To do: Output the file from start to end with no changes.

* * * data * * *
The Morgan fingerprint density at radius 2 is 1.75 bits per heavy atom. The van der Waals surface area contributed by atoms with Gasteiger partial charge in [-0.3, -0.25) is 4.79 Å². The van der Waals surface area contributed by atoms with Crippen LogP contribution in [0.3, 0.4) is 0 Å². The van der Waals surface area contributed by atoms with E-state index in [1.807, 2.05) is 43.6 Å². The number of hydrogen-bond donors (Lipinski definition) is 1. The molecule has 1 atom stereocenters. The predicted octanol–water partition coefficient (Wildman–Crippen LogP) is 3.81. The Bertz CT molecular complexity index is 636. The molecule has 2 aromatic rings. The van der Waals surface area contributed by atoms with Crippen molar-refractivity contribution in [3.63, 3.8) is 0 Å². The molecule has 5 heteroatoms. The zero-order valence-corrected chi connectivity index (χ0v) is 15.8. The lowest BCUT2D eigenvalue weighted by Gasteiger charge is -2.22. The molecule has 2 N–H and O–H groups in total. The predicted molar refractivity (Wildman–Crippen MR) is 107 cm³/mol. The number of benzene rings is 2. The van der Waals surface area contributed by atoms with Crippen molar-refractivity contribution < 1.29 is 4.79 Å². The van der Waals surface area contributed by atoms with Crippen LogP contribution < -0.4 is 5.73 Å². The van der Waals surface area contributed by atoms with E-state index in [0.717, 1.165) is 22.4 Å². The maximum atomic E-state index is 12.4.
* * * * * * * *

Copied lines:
The Morgan fingerprint density at radius 2 is 1.75 bits per heavy atom. The van der Waals surface area contributed by atoms with Gasteiger partial charge in [-0.3, -0.25) is 4.79 Å². The van der Waals surface area contributed by atoms with Crippen LogP contribution in [0.3, 0.4) is 0 Å². The van der Waals surface area contributed by atoms with E-state index in [1.807, 2.05) is 43.6 Å². The number of hydrogen-bond donors (Lipinski definition) is 1. The molecule has 1 atom stereocenters. The predicted octanol–water partition coefficient (Wildman–Crippen LogP) is 3.81. The Bertz CT molecular complexity index is 636. The molecule has 2 aromatic rings. The van der Waals surface area contributed by atoms with Crippen molar-refractivity contribution in [3.63, 3.8) is 0 Å². The molecule has 5 heteroatoms. The zero-order valence-corrected chi connectivity index (χ0v) is 15.8. The lowest BCUT2D eigenvalue weighted by Gasteiger charge is -2.22. The molecule has 2 N–H and O–H groups in total. The predicted molar refractivity (Wildman–Crippen MR) is 107 cm³/mol. The number of benzene rings is 2. The van der Waals surface area contributed by atoms with Crippen molar-refractivity contribution < 1.29 is 4.79 Å². The van der Waals surface area contributed by atoms with Crippen LogP contribution < -0.4 is 5.73 Å². The van der Waals surface area contributed by atoms with E-state index in [0.717, 1.165) is 22.4 Å². The maximum atomic E-state index is 12.4.